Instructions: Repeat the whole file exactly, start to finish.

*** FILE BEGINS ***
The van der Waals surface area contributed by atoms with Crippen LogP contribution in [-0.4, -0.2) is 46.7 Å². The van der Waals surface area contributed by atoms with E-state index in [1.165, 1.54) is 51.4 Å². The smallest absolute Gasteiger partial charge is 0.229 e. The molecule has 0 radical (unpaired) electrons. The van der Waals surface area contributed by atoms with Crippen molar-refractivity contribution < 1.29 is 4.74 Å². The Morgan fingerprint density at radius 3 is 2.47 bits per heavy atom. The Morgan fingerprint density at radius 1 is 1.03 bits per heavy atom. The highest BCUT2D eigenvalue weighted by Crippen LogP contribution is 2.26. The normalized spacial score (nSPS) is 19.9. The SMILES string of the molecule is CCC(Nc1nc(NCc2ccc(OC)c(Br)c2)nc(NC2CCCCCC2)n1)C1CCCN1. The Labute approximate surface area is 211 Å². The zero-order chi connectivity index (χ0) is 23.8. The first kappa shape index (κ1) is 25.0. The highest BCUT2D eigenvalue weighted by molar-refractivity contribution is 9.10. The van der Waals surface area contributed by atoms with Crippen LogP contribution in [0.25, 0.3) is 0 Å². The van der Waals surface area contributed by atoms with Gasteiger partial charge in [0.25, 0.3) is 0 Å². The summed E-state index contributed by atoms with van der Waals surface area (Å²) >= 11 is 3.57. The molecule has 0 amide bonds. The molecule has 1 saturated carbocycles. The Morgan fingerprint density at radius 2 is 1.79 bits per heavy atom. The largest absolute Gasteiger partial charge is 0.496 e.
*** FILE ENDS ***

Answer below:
The van der Waals surface area contributed by atoms with Crippen LogP contribution in [-0.4, -0.2) is 46.7 Å². The van der Waals surface area contributed by atoms with E-state index in [1.165, 1.54) is 51.4 Å². The smallest absolute Gasteiger partial charge is 0.229 e. The molecule has 0 radical (unpaired) electrons. The van der Waals surface area contributed by atoms with Crippen molar-refractivity contribution < 1.29 is 4.74 Å². The Morgan fingerprint density at radius 3 is 2.47 bits per heavy atom. The Morgan fingerprint density at radius 1 is 1.03 bits per heavy atom. The highest BCUT2D eigenvalue weighted by Crippen LogP contribution is 2.26. The normalized spacial score (nSPS) is 19.9. The SMILES string of the molecule is CCC(Nc1nc(NCc2ccc(OC)c(Br)c2)nc(NC2CCCCCC2)n1)C1CCCN1. The Labute approximate surface area is 211 Å². The zero-order chi connectivity index (χ0) is 23.8. The first kappa shape index (κ1) is 25.0. The highest BCUT2D eigenvalue weighted by molar-refractivity contribution is 9.10. The van der Waals surface area contributed by atoms with Crippen LogP contribution in [0.25, 0.3) is 0 Å². The van der Waals surface area contributed by atoms with Gasteiger partial charge in [0.25, 0.3) is 0 Å². The summed E-state index contributed by atoms with van der Waals surface area (Å²) >= 11 is 3.57. The molecule has 0 amide bonds. The molecule has 1 saturated carbocycles. The Morgan fingerprint density at radius 2 is 1.79 bits per heavy atom. The largest absolute Gasteiger partial charge is 0.496 e.